Tammy is terrible. It’s not funny, feigns realism for cheap sentiment, and refracts a kind of oddball idealism which argues that crudeness and classlessness are rewarded if only you stick to your antisocial guns and steamroll over people. Nothing about this film is endearing or entertaining, not star Melissa McCarthy’s mouth-breather brutality, not co-star Susan Sarandon’s elderly alcoholic, not even the whole road movie narrative conceit. Instead, this plays like a comedy where someone purposefully removed each and every joke, the better to offer up a snide, senseless non-laugher which dares the viewer to giggle at mere shrillness and stupidity.
The title character, played by McCarthy, is a literal troll. She lives in an idyllic Midwest town and yet we learn nothing of her life beyond a cheating husband (Nat Faxon, literally onscreen for seconds), a crappy car, and a dead-end job at a local fast food franchise. After losing all three in rapid succession, our cut-and-run prone heroine hooks up with her booze-fueled granny (Sarandon) who just so happens to have an available vehicle and a wad of cash on hand. Over the objection of her daughter/Tammy’s mom (Allison Janney), the duo head out to Niagara Falls, running into issues along the way. These include an amorous rancher (Gary Cole) and his put-upon son (Mark Duplass), as well as Grandma’s lesbian cousin (Kathy Bates) and her understanding partner (Sandra Oh).
The main problem with this film can be seen in the above description. We are simply introduced to Tammy as some sort of deluded force of nature, learn nothing of her past predicament (just the present outcomes of same), and then are supposed to root for — and laugh at — her as she encounters various pitfalls and foibles. Unfortunately, the character is so unlikable, so lost in her own little bubble of personal desperation that when the world comes around to smack her in the face, all she can do is sit dumb-founded and wonder, “Why me?” The answer is that we don’t know. We know nothing about Tammy. Why is her marriage so rotten? Why does she have to work at a fast food joint? Why are her seemingly understanding parents (including dad Dan Aykroyd) so eager to forgive her many faults?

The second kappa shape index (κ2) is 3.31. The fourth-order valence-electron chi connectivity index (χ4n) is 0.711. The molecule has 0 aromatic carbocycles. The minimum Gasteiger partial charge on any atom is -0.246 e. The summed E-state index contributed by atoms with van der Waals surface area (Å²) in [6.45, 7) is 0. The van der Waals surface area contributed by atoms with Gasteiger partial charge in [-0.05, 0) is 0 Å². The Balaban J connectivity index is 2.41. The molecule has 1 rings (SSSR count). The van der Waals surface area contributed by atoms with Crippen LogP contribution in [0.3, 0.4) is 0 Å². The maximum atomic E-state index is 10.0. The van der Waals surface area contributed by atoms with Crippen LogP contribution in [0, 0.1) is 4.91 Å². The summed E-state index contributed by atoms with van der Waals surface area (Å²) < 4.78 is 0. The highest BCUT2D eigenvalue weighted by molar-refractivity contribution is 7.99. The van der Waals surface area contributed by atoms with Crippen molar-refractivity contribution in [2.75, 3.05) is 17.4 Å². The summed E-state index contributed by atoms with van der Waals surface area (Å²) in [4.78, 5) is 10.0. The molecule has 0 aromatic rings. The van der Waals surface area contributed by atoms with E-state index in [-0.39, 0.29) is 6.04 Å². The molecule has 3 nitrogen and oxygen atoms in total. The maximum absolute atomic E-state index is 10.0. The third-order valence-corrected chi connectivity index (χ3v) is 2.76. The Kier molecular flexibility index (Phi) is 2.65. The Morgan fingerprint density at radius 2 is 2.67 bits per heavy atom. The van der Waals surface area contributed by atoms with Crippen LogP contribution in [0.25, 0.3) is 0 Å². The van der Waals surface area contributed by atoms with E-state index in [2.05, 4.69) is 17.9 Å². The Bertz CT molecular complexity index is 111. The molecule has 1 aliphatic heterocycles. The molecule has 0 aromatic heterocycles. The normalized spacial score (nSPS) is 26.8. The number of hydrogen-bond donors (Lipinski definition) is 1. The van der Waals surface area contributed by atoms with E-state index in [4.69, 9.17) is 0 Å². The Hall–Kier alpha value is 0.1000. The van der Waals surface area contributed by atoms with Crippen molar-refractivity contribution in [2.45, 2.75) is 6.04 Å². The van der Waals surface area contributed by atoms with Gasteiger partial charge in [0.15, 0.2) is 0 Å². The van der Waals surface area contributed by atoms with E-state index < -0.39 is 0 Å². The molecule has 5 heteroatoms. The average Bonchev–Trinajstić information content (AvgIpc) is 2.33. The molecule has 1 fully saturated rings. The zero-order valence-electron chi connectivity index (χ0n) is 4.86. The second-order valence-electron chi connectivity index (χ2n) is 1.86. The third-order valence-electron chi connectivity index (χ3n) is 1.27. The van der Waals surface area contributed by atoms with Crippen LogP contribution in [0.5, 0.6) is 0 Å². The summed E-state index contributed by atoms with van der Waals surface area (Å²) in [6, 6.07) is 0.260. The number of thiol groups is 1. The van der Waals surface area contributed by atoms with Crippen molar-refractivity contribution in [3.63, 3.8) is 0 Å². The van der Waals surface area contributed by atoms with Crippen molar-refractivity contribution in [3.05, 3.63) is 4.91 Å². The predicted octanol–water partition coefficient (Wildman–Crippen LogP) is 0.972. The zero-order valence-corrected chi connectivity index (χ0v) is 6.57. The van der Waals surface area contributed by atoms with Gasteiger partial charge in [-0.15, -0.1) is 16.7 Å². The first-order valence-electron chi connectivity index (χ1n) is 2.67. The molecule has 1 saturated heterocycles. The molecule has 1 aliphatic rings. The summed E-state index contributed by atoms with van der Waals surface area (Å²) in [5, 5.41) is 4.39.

It’s the same with all the other characters in this film. Why is Grandma, supposedly so sick that she requires a mountain of pills, so devil may care about her condition? Why is she such an over the hill horn dog, and why are Gary Cole and Mark Duplass around every corner to offer potential movie man meat? It’s almost as if McCarthy (who co-wrote the script) and her husband, co-writer/director Ben Falcone, determined that none of this mattered. By sheer force of her Oscar-nominated acting will, our lead would simply overcome any cinematic prerequisites and win the audience over with a mega-dose of McCarthy.
It doesn’t work. Everything you liked about her previous turns in Bridesmaids and The Heat (forget Identity Thief for now…we wish we could) is missing here. This is not a sassy character who knows her limitations and tries to push past them. No, this is a dipstick who drones on aimlessly before being put in her place… and learning nothing in the process. One could even question Falcone’s motives. Perhaps, sensing his wife is being pigeonholed, he drafted a narrative that aggressively confronts that. Of course, in order for any such subversion to work, the results should be hysterical. Here, they’re just horrible.
True, our star has built up enough goodwill to get at least a portion of her proposed demo to settle in and snicker, but there is so much that’s wrong with this experience that “liking” your lead won’t be enough. For a while there, Melissa McCarthy’s career was skyrocketing. With Tammy, it all comes crashing back down to Earth with a hollow, hateful thud.